Delays in election results are common. Over the last several presidential election cycles Americans have become accustomed to relatively quick announcements of a winner. In 2008 and 2012, media outlets announced Barrack Obama won the presidency before midnight. Even in 2016, where the razor thin margins in some states, including Florida, Michigan, and Pennsylvania, ended up causing some delay, Americans woke up the morning after election day with the announcement that Donald Trump would be the next president of the United States. That’s what makes the delay in the official results of the 2020 election so frustrating for many of us. However, we must all practice patience and have faith in the system to work properly. We must also keep in mind that waiting two, three, or even four days for election results is not really that aberrant.
Historically, Americans waited for election results for days, weeks, and even months. Here in Florida, most people probably remember the 2000 election that led to the infamous Florida recounts. In that election, media outlets originally announced Al Gore won the state, but later in the evening called the state for George W. Bush. The morning following election day, Gore called Bush and conceded the election. Yet, after realizing the margins were terribly small in Florida, Gore withdrew his concession and the recount began. After a series of court battles, discussions about “chads”, and nearly five weeks of delay, George W. Bush was finally declared the winner of the 2000 presidential election.
Perhaps the most delayed announcement came following the heated and controversial election of 1876. This election, famous for ending Reconstruction after the Civil War, also holds the record for the longest delay between election day and the announcement: four months! Both Republicans and Democrats claimed victory in Florida, Louisiana, and South Carolina. Although the Democratic candidate, Samuel Tilden, led the popular vote by 260,000, he failed to garner enough electoral votes to secure victory over Rutherford B. Hayes. The fate of the election in the three disputed states would determine the winner.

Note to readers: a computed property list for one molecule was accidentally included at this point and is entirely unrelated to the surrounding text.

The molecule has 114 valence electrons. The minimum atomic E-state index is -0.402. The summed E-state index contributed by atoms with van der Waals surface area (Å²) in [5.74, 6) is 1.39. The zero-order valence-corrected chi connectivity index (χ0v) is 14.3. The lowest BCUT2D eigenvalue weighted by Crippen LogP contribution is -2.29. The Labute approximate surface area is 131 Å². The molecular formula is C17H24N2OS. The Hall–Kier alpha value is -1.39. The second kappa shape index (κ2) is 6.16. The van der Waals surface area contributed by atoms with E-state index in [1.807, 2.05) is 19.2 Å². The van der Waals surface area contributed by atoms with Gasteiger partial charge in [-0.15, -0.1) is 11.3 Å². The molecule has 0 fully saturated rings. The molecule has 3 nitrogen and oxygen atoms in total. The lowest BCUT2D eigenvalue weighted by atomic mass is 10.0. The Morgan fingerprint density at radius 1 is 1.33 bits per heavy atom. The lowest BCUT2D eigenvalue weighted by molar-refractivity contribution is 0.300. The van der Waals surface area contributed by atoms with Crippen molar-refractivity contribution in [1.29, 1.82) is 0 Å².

Instead of going through the courts, as in 2000, the fate of the election fell to Congress. In a compromise, Congress established a bipartisan electoral commission that consisted of seven Democrats and eight Republicans. Over the course of four months, between election day in November and the inauguration day in March, the commission deliberated and, three days prior to inauguration, announced that Hayes was the winner of the disputed states and the presidential election.
Delays in election results are nothing unique to 2020. Seemingly instantaneous results are largely media driven and waiting several days for county election officials to officially certify results is the norm. In Florida, county supervisors of elections have until Nov. 17 to certify results, while states like New Jersey and Missouri have until Dec. 8. While 2020 has been unprecedented in myriad ways, the slight delay in election results should not cause alarm at this point. Americans have waited a few days, weeks, and even months for election results in the past. This is all part of the process, especially in close elections.
Brandon T. Jett, Professor of History, Florida SouthWestern State College.